I took the risk of going abroad on holiday this summer, and it paid off. Little did I know that I would get to live the nostalgia of bargaining, negotiating, chatting with the seller, and negotiating some more. These skills are slowly fading into the obscure commerce vocabulary. They have been swallowed by a much faster, less interactive, and, overall, more profitable digitalized commerce. Unfortunately, the brick and mortar retailers ignore, if not oppose, this trend, which renders the pit between them and future customers impassable at times. 

The travel agency that organized our trip to Turkey seamlessly (so they thought) weaved some infomercial visits into our schedule. We were going to visit a carpet factory, a ceramics shop, and a jewelry store, in this order. Curiously, we accepted their proposal. 

Entering The Carpet Factory 

The visit there was what opened a door that I thought was long closed – a door that led us straight into the old days of commerce. I will use this factory as the primary example to achieve this article’s purpose, which is to show how easy it can be to lose customers that are so hard to gain. The other two places we visited exhibited the same style of doing business. 

Kind eyes, hand sanitizer, and a warm, Romanian “welcome” greeted us upon our arrival. We spotted no accent, so we soon realized that a fellow Romanian would guide us. That was a plus, a relief.

Our host’s eyes – we will name her Anna – betrayed what the mask covered, that she was politely smiling all the time. She kindly invited us into the main room. There we were allowed to take pictures. We wouldn’t be permitted to do that upstairs though, she cautioned us. That already seeded a feeling of suspense in me.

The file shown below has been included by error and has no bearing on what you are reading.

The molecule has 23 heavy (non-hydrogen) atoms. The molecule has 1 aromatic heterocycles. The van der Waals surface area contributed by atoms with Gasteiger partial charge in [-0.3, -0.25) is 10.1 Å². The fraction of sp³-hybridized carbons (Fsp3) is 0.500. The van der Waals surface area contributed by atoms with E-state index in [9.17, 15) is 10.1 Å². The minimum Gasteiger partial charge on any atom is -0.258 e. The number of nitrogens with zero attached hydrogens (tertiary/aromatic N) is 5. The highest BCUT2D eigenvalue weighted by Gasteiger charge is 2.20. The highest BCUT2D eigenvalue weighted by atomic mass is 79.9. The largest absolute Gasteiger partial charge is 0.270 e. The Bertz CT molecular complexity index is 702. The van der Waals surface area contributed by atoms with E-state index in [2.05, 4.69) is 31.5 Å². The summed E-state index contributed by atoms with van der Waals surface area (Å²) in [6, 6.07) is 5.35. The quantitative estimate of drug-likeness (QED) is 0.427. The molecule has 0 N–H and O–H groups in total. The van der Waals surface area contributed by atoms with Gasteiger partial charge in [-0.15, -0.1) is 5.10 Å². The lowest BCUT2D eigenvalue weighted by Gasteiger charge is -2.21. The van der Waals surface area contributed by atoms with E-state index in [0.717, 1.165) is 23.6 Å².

Anna told us about the four hundred years of history behind the factory. She explained how long it took the workers to make a carpet and how their training lasted between six months and two years, depending on the craftsmanship level they were willing to achieve. All was happening while we were watching three women weaving handmade carpets. 

Anna taught us about the different threads used for making rugs: wool, cotton, and the most important, hence the most expensive, the silk yarn. This thread was introduced to us as exceptional. Its shine gave the carpet an upscale look, and the way it was obtained made the silk rugs even more appealing. 

She took us into the next room. On our way there, we passed by pictures of Angeline Jolie, who visited the factory herself, posing alongside carpets and workers. Anna showed us how they obtained the silk in-house. The room abounded in silk cocoons.

Those strange-looking little white balls of thread were formed, she told us, by the silkworm spinning its body for thousands of times, until it created a cocoon around itself. The cocoons were placed in an oven at 500 degrees celsius to prevent the larvae’s development inside.

After that, they extracted the silk and sent the fried larvae to be used in cosmetics. An employee even showed us how, by sinking the crisp cocoons into cold water, they got the shiny threads. Some of us were hooked; others were appalled. I was intrigued and wondering where that was taking us. 

To the coloring room. Anna showed us a place that only served to display to visitors the process of painting threads. And just when I thought that the presentation was getting too long, she gave us a bathroom break and warned us that we couldn’t take pictures from then on because we were going upstairs. All of us were anxious to go there.